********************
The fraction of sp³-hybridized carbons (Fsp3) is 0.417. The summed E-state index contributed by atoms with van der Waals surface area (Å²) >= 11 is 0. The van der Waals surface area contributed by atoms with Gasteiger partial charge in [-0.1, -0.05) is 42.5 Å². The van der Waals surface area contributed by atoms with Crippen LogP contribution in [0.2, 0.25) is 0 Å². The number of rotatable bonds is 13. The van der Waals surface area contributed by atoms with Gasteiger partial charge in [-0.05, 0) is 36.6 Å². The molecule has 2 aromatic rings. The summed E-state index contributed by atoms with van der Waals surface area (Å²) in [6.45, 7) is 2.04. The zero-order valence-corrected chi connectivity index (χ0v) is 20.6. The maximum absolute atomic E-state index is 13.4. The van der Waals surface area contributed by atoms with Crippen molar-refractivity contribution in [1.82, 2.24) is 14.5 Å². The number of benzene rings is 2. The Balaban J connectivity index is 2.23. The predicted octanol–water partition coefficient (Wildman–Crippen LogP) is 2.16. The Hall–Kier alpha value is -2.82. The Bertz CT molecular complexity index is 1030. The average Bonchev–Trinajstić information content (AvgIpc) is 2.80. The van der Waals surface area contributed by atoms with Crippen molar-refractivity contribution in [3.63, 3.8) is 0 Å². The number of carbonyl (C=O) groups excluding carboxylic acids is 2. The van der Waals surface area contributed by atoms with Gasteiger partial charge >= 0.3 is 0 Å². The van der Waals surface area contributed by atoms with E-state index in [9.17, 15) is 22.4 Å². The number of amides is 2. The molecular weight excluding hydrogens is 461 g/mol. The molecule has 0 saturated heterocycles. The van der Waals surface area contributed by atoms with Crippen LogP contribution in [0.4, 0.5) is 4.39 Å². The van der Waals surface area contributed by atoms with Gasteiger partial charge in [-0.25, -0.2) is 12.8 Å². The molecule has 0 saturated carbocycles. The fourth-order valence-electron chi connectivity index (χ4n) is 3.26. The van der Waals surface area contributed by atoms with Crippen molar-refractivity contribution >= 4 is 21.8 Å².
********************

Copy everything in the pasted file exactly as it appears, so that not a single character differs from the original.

The fraction of sp³-hybridized carbons (Fsp3) is 0.417. The summed E-state index contributed by atoms with van der Waals surface area (Å²) >= 11 is 0. The van der Waals surface area contributed by atoms with Gasteiger partial charge in [-0.1, -0.05) is 42.5 Å². The van der Waals surface area contributed by atoms with Crippen LogP contribution in [0.2, 0.25) is 0 Å². The number of rotatable bonds is 13. The van der Waals surface area contributed by atoms with Gasteiger partial charge in [-0.05, 0) is 36.6 Å². The molecule has 2 aromatic rings. The summed E-state index contributed by atoms with van der Waals surface area (Å²) in [6.45, 7) is 2.04. The zero-order valence-corrected chi connectivity index (χ0v) is 20.6. The maximum absolute atomic E-state index is 13.4. The van der Waals surface area contributed by atoms with Crippen molar-refractivity contribution in [1.82, 2.24) is 14.5 Å². The number of benzene rings is 2. The Balaban J connectivity index is 2.23. The predicted octanol–water partition coefficient (Wildman–Crippen LogP) is 2.16. The Hall–Kier alpha value is -2.82. The Bertz CT molecular complexity index is 1030. The average Bonchev–Trinajstić information content (AvgIpc) is 2.80. The van der Waals surface area contributed by atoms with Crippen molar-refractivity contribution in [3.63, 3.8) is 0 Å². The number of carbonyl (C=O) groups excluding carboxylic acids is 2. The van der Waals surface area contributed by atoms with Gasteiger partial charge >= 0.3 is 0 Å². The van der Waals surface area contributed by atoms with E-state index in [9.17, 15) is 22.4 Å². The number of amides is 2. The molecular weight excluding hydrogens is 461 g/mol. The molecule has 0 saturated heterocycles. The van der Waals surface area contributed by atoms with Crippen LogP contribution in [0.4, 0.5) is 4.39 Å². The van der Waals surface area contributed by atoms with Gasteiger partial charge in [-0.25, -0.2) is 12.8 Å². The molecule has 0 saturated carbocycles. The fourth-order valence-electron chi connectivity index (χ4n) is 3.26. The van der Waals surface area contributed by atoms with Crippen molar-refractivity contribution >= 4 is 21.8 Å².